(See November 3, 2011: Lone GRAY WOLF in Oregon travels 300 miles crossing Cascades looking for mate and new territory; November 12, 2011: Oregon Wild launches CONTEST for youngsters to come up with new name for a lone GRAY WOLF known only as OR-7; November 15, 2011: OREGON’s OR-7 lone WOLF crosses into Jackson County; December 13, 2011: OREGON’s wandering lone WOLF – OR-7 – captures the imagination of a worldwide audience; December 20, 2011: The now famous OREGON GRAY WOLF known as OR-7 is still traveling alone; January 3, 2012: CALIFORNIA officials confirm GRAY WOLF OR -7 has crossed state line; January 13, 2011: CALIFORNIA reports lone GRAY WOLF OR-7 now in Lassen County.)
California 02/20/12: According to the most recent update posted by the California Department of Fish & Game, the gray wolf known as OR-7, a stand-alone celebrity in a state full of celebrities, may be tiring of all the paparazzi attention and appears to be heading back toward his native Oregon. OR7 traveled a great distance over the weekend from the south end of California’s Shasta County all the way to the northern boundary with Siskiyou. He then traveled approximately 42 more miles north/northwest and is now in northeast Siskiyou County, which borders Oregon. – For updates follow http://californiagraywolf.wordpress.com/
South Australia 02/20/12 heraldsun.com.au: by Jordanna Schriever – An Adelaide woman who kissed and cuddled her pet rodents was admitted to intensive care with rat bite fever. An article by SA Pathology employees in today’s Medical Journal of Australia, says the 26-year-old office worker spent 17 days in the Royal Adelaide Hospital last year after she contracted the potentially deadly streptobacillus moniliformis infection, also known as rat bite fever. The Australian Veterinary Association and SA Health say good hygiene, particularly hand washing, is important after contact with pets. Co-author of the article and infectious diseases physician Narin Bak said the woman was admitted to the intensive care unit with severe headache and fever and developed severe pneumonitis and meningitis (inflammation of the lungs and brain). “This condition was more prevalent in the past and is associated with slums and poor living conditions,” Dr Bak said. He said it was usually pet shop workers and the owners of pet rats who were now at risk. “As pet rodents become more popular as household pets, more cases of S. moniliformis infection due to affectionate contact are likely to occur,” the report says.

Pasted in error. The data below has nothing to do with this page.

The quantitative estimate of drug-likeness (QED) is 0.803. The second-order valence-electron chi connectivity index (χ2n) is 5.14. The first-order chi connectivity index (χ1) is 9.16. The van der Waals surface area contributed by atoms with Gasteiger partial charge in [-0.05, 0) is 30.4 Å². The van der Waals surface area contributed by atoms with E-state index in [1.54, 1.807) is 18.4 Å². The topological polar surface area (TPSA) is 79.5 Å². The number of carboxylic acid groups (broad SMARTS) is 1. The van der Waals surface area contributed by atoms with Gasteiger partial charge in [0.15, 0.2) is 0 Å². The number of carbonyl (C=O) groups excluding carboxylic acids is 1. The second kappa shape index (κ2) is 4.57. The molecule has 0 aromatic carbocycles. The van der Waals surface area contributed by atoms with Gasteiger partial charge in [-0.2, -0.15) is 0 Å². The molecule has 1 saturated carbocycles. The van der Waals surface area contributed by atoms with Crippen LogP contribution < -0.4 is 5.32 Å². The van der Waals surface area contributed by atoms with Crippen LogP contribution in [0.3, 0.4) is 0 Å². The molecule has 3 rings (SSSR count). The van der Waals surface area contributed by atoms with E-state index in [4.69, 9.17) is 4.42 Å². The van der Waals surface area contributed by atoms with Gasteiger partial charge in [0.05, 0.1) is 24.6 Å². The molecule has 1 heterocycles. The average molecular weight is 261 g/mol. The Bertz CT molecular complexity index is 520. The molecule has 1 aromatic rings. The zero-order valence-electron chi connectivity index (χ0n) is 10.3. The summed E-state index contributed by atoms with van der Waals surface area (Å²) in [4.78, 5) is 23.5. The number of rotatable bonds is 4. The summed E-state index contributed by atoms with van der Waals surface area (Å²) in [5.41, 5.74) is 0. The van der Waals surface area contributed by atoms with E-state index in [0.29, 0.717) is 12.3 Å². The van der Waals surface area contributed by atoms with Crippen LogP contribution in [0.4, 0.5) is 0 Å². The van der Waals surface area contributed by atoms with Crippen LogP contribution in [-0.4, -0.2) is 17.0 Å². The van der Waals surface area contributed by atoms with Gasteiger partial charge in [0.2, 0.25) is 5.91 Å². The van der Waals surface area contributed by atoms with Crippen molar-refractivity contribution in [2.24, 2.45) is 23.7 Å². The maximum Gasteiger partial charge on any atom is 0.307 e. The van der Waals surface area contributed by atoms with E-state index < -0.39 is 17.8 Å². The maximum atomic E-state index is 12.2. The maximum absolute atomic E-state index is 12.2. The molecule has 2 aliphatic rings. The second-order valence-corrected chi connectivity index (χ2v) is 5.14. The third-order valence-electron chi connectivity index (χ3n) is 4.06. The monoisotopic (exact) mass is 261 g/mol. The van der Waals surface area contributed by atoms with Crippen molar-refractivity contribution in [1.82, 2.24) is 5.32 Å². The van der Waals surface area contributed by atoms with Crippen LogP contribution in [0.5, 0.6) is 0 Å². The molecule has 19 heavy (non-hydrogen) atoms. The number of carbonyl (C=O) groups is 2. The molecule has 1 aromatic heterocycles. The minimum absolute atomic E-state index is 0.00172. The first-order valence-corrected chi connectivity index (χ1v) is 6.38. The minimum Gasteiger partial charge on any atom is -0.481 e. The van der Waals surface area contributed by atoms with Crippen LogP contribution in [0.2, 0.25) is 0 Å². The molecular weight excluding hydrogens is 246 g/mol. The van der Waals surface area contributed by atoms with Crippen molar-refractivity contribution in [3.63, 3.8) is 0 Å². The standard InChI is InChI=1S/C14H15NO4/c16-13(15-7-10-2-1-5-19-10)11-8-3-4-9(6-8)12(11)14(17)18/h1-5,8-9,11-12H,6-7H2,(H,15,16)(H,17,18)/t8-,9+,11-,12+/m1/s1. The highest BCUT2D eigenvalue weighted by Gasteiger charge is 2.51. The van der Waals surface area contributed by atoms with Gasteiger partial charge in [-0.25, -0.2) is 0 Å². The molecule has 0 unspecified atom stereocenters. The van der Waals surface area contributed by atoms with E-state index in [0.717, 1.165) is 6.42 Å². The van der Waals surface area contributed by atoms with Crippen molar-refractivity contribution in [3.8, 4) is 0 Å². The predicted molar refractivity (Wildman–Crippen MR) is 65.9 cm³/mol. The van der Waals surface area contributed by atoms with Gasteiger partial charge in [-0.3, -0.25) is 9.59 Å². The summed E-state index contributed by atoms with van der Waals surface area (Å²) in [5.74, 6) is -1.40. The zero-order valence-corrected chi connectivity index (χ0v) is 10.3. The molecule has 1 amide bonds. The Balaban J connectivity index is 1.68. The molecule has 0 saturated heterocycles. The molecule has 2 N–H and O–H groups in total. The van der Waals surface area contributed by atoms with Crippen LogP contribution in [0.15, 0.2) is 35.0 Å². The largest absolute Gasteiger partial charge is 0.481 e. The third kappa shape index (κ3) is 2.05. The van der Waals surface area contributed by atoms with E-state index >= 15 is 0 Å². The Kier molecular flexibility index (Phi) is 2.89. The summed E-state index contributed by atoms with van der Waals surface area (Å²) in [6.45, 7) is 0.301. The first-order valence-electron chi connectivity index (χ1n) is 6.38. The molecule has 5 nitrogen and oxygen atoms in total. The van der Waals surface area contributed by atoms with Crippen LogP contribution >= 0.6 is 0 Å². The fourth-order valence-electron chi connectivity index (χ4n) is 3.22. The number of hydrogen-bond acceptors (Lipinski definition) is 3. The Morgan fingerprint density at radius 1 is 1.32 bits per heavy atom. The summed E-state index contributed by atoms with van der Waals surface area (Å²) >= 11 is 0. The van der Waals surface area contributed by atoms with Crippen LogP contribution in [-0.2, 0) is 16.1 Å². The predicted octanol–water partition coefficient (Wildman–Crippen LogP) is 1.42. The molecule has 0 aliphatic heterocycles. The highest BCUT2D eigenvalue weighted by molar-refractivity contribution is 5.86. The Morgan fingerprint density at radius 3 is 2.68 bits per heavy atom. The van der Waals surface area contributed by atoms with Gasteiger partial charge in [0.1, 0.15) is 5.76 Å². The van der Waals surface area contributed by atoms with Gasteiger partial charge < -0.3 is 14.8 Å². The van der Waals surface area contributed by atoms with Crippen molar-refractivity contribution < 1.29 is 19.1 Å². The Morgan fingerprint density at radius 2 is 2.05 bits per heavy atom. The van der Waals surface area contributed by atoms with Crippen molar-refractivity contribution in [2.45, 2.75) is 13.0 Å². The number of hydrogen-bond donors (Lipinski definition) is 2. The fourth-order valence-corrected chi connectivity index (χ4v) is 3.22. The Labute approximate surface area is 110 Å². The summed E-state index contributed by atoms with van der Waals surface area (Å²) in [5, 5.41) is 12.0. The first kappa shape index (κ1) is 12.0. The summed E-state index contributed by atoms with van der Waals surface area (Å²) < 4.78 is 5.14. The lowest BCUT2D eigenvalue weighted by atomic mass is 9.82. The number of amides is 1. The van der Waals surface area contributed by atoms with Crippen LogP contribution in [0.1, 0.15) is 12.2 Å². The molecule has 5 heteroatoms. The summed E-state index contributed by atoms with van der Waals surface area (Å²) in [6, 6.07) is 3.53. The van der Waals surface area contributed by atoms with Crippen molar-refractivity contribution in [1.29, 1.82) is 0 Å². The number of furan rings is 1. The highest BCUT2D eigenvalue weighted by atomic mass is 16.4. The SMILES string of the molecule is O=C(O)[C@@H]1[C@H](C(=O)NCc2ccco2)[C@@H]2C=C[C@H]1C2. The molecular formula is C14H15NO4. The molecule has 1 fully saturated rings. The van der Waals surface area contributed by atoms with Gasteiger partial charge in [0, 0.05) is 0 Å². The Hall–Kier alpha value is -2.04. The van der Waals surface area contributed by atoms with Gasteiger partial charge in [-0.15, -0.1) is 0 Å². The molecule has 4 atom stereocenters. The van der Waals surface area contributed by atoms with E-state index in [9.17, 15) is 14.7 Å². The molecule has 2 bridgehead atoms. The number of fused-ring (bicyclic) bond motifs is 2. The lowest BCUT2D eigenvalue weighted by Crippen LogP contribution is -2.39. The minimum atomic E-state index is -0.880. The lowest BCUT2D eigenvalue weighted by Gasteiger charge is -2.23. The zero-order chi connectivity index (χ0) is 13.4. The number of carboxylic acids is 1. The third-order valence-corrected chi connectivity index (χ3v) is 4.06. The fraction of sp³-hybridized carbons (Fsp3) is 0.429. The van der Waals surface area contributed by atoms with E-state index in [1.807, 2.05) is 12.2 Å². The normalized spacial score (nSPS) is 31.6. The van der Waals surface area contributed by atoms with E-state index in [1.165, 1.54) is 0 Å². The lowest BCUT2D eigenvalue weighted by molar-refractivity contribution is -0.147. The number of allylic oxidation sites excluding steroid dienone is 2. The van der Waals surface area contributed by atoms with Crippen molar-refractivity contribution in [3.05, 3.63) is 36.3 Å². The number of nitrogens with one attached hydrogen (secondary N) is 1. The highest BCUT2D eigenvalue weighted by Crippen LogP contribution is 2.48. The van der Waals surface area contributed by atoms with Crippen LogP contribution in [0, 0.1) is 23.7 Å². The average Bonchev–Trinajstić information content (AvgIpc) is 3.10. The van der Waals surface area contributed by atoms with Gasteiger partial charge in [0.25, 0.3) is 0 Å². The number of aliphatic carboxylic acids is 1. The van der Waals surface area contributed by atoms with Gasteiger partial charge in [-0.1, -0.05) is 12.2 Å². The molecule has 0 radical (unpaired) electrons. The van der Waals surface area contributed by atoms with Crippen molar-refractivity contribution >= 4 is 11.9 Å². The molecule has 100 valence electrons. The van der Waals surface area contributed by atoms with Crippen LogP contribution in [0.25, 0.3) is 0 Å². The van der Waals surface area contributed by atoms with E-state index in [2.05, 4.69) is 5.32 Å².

The woman, who has since fully recovered, was not bitten, but said she had liked to kiss and cuddle her two pets. “As this case demonstrates, a bite is not necessary for infection. Close contact with rodents may be sufficient.” The disease can be transmitted from handling and exposure to excreta or saliva of rodents such as rats or guinea pigs. Dr Bak said the case also highlighted the need for a full history, including animal exposure, from all patients presenting with a fever. Australian Small Animal Veterinary Association spokesman David Mason said many zoonotic diseases could be passed between humans and their pets if good hygiene practices were not followed. Examples included ringworm, giardia, cat scratch fever and roundworm. “It’s really important to wash your hands and don’t come into contact with animal faeces,” Dr Mason said. He said pet owners should take care after playing with animals. Pets should not be allowed to lick your face.
Author’s Note: According to the CDC, rat-bite fever (RBF) is an infectious disease that can be caused by two different bacteria. Streptobacillary RBF is caused by Streptobacillus moniliformis in North America while spirillary RBF or sodoku is caused by Spirillum minus and occurs mostly in Asia. People usually get the disease from infected rodents or consumption of contaminated food or water. When the latter occurs, the disease is often known as Haverhill fever. If not treated, RBF can be a serious or even fatal disease.